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Think about Loose Coupling

package/scope question

by pbradley (Initiate)
on Nov 16, 2001 at 21:13 UTC ( #125856=perlquestion: print w/replies, xml ) Need Help??
pbradley has asked for the wisdom of the Perl Monks concerning the following question:

hello, I'm very new to perl and have come across an aggrivating issue which I have not been able to find a solution too. I'm writing test scripts that will pump messages into the application I'm testing. My design of the scripts was to have one larger file that would include all the setup that every test will need. then I would have a test .pl file for every type of test and that perl file would just include (or require) the file. every thing works fine until in one of the tests I need to be able to change a variable in the file. My problem in the most basic form is this: the file:
package framework; use strict; my $date = "2001-11-12"; sub testcase1 { print $date; }
the file:
require ""; $framework::date = "2001-12-05"; &framework::testcase1; $framework::date = "2001-11-15"; &framework::testcase1;
the output after running this test is 2001-11-122001-11-12. the date is not being changed like I thought it would be. Does anybody know of an easy way for me to access and change frameworks $date variable from within the Any help would be greatly appreciated. thanks.

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Re: package/scope question
by davorg (Chancellor) on Nov 16, 2001 at 21:42 UTC

    Inside the framework package you declare $date as a lexical variable. This means that the variable is only visible inside the file.

    Inside your main package, you try to access a package variable called $framework::date. This is a completely separate variable to the lexical that you declared previously. This is why updating it has no effect on the output from testcase1 - you're updating the wrong variable.

    Easiest solution is to replace the lexical variable declaration with a package variable declaration in like this:

    use vars '$date';

    (or our $date if you're using Perl 5.6.x)


    "The first rule of Perl club is you don't talk about Perl club."

(jeffa) Re: package/scope question
by jeffa (Bishop) on Nov 16, 2001 at 21:22 UTC
    How about using our instead of my:
    use strict; require ''; $framework::date = "2001-12-05"; &framework::testcase1; $framework::date = "2001-11-15"; &framework::testcase1; ------------------------------------------ package framework; use strict; our $date = "2001-11-12"; sub testcase1 { print "$date\n"; } 1; # don't forget to return true value!!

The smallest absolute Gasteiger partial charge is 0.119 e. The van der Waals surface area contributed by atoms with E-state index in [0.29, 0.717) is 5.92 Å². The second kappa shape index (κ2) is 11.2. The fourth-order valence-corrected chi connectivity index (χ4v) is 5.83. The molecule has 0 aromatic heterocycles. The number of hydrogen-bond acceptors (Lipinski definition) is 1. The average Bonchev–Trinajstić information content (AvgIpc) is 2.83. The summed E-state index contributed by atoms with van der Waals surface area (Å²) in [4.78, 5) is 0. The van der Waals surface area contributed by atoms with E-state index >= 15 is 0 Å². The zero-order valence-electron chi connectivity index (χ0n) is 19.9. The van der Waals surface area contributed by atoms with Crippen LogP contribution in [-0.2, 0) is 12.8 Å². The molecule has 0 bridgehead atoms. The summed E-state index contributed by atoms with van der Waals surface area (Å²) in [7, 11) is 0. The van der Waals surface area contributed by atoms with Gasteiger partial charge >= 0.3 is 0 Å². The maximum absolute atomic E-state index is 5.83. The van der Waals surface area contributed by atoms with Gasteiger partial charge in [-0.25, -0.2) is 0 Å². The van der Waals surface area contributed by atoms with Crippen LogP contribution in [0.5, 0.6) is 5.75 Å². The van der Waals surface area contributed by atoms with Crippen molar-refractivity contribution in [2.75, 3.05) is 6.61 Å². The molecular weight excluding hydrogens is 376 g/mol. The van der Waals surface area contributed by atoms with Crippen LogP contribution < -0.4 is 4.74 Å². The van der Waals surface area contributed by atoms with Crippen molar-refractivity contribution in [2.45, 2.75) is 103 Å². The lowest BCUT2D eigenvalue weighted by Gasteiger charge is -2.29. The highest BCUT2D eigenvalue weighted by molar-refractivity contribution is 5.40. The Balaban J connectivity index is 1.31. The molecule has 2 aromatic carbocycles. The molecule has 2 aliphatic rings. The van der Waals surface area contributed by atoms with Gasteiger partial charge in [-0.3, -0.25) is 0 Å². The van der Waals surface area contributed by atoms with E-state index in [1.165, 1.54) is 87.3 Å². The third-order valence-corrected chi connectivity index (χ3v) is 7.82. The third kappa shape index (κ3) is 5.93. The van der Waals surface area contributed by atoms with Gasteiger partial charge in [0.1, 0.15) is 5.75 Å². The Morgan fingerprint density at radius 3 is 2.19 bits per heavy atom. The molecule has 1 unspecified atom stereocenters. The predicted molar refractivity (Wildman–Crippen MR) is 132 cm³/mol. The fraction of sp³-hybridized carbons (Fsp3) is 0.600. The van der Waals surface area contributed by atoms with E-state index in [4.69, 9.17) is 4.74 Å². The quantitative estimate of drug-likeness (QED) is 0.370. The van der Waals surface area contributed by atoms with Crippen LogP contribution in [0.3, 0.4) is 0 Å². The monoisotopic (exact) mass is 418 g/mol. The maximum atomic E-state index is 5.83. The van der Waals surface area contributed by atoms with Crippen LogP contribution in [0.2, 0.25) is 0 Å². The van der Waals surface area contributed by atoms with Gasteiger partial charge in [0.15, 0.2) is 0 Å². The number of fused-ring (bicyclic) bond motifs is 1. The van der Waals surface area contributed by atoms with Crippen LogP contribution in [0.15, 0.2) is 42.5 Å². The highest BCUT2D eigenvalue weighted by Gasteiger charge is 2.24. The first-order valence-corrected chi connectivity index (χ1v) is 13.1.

I don't use our very much, but it seems applicable here. Personally, i would opt for the more standard OO approach:
    use strict; require ''; my $fw = framework->new(); $fw->set_date("2001-12-05"); $fw->testcase1(); $fw->set_date("2001-11-15"); $fw->testcase1(); ----------------------------------------- package framework; sub new { my $class = shift; my $self = { date => '2001-11-12' }; return bless $self, $class; } sub set_date { my ($self,$date) = @_; shift->{'date'} = $date; } sub testcase1 { print shift->{'date'}, "\n"; } 1;
    Perhaps Test::Simple or Test::Unit would be helpful to you as well.

    (this node updated with minor tweaks and such...)


    (the triplet paradiddle)
      when I try the our approach I get warnings and errors: use of reserved word our depricated at line.... Variable $date is not imported at framework line.. Global symbol $date requires explicit package name at ... when I try the OO approach, I get the following error: did not return a true value at line 2. one thing I should mention that may make a difference is that I am not putting any of my files in the perl lib path. (and I hope very much to avoid doing this as the setup for the test is already complex enough without having to do this)
        Sounds like you are using an older version of Perl - try perl -v to see which version you are using.

        Like i said, i personally stick with the OO style - you need to simply stick 1; as the last line in


        (the triplet paradiddle)
        my bad I forgot to put the return value in.. thanks.

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[LanX]: any news from tye ' s search?
[MidLifeXis]: Ugh - who else?
[Discipulus]: so the right term is 'gired'
[Discipulus]: look at ot by karl
Discipulus gired: adj the work position that stands between hired and fired..
LanX recommends inner immigration, work less hard and enjoy pay roll
[MidLifeXis]: ahh, yeah, didn't look through nodes yet today.
[erix]: haha
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